the duodenum and retrograde flow movement from the duodenum into the stomach.
Images of the bran particles, the "distal or terminal antrum", pylorus and duodenum were
obtained. (Comment: The "terminal antrum" was defined as the immediate
prepyloric area. More detailed definitions of the terms "antrum" and "terminal antrum"
were not given.) The timing and duration of the terminal antral contractions (TACs),
proximal duodenal contractions, and periods of forward and retrograde flow through the
pylorus in each individual were then compared in order to establish the relationships
between them. The duration of a terminal antral contraction was about 4 seconds (mean
3.93 seconds ± 0.8). Pyloric closure invariably occurred as the gastric peristaltic
wave reached the pylorus at the midpoint of the terminal antral contraction. Contractions
of the first part of the duodenum were seen to occur just after the midpoint of the
majority (86 percent) of terminal antral contractions. The vast majority (92 percent) of
duodenal contractions occurred immediately after the terminal antral contraction, 5.5
percent occurred simultaneously with it and 2.5 percent were ectopic. Contraction of the
first part of the duodenum lasted about 5 seconds (mean 4.93 seconds SD ± 1.75).
Transpyloric fluid movement was reflected by the movement of the bran particles. It
occurred as brief episodes when the pylorus was open. Forward flow occurred in 81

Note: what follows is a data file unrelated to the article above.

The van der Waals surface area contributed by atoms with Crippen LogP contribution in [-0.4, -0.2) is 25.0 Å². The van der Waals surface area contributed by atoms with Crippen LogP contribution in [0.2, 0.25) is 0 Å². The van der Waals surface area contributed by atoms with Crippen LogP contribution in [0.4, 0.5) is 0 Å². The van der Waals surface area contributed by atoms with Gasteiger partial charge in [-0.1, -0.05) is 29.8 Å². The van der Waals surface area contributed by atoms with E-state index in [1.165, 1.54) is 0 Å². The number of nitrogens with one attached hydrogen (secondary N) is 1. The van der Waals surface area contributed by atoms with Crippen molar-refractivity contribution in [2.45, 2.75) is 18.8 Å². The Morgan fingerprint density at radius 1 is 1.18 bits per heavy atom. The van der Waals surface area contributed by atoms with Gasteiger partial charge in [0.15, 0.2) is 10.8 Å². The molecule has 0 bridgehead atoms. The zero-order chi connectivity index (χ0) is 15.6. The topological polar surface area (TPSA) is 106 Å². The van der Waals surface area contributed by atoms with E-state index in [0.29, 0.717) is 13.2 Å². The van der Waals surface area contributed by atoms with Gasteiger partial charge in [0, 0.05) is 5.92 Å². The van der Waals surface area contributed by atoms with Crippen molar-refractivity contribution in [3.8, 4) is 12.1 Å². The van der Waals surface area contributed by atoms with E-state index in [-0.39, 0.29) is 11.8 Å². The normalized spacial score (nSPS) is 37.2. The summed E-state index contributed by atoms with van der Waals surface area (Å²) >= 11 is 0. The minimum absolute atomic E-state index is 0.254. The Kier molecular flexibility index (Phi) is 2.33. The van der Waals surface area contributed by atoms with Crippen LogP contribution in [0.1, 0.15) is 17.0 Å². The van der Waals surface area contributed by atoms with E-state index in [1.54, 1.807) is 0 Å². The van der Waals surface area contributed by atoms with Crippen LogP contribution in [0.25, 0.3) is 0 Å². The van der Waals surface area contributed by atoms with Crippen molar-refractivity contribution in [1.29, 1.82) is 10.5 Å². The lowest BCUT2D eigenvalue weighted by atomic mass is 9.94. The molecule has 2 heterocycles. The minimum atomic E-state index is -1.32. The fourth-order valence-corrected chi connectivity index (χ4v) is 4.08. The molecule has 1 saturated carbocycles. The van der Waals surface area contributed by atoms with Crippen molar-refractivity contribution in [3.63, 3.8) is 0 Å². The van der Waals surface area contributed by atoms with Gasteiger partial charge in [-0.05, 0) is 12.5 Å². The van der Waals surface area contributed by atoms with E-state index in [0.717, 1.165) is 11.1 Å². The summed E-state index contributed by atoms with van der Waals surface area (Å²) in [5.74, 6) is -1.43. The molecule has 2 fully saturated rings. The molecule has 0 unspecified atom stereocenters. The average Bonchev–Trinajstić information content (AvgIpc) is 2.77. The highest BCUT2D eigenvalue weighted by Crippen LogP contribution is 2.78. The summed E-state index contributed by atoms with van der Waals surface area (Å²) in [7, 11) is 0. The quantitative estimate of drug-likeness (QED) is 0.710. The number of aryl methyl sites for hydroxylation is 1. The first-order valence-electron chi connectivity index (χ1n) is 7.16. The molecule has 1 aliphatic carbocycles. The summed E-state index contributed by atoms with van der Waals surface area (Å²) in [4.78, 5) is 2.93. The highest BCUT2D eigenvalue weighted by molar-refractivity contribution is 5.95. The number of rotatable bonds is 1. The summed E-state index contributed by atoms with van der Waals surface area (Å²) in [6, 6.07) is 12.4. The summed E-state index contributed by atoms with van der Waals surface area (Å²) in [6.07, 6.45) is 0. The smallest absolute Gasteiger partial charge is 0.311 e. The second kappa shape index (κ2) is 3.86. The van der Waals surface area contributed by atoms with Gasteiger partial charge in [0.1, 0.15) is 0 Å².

percent of the cycles of contraction and lasted about 2 to 4 seconds. The majority of
these episodes occurred after relaxation of the terminal antrum, pylorus and duodenum,
while 25 percent occurred just before the terminal antral contraction. The discrete
episodes of forward flow thus occurred as the terminal antrum, pylorus and duodenum
were relaxed at the end or the start or each peristaltic cycle. Occasionally there was no
forward flow in spite of terminal antral and duodenal contractions.
Retrograde flow, in episodes lasting up to 5 seconds, occurred in the vast majority of
observed cycles of contraction. Most of these episodes were seen just before the terminal
antral contraction, with 39 percent following it. A brief period of forward flow often
ended abruptly and was sometimes immediately followed by a period of retrograde flow.
Bolondi et al. (l985) measured gastric emptying times in l8 normal subjects and 36
patients with functional dyspepsia, using a high-resolution real-time scanner with a 3.5
MHz linear array transducer. Having measured the transverse diameter and length of the
"antrum" before and after a mixed solid-liquid meal, the volume of the "antropyloric"
region was calculated and the time taken for its emptying determined. The antrum was
taken to be the area extending from the "angle region" to the pylorus. Significantly
longer emptying times were observed in patients with functional dyspepsia as compared
with normal subjects. It was stated that various phases of antral peristalsis, such as
propulsion waves, grinding movements and retropulsion could be studied by means of
ultrasonic techniques, but no further particulars of these movements were given.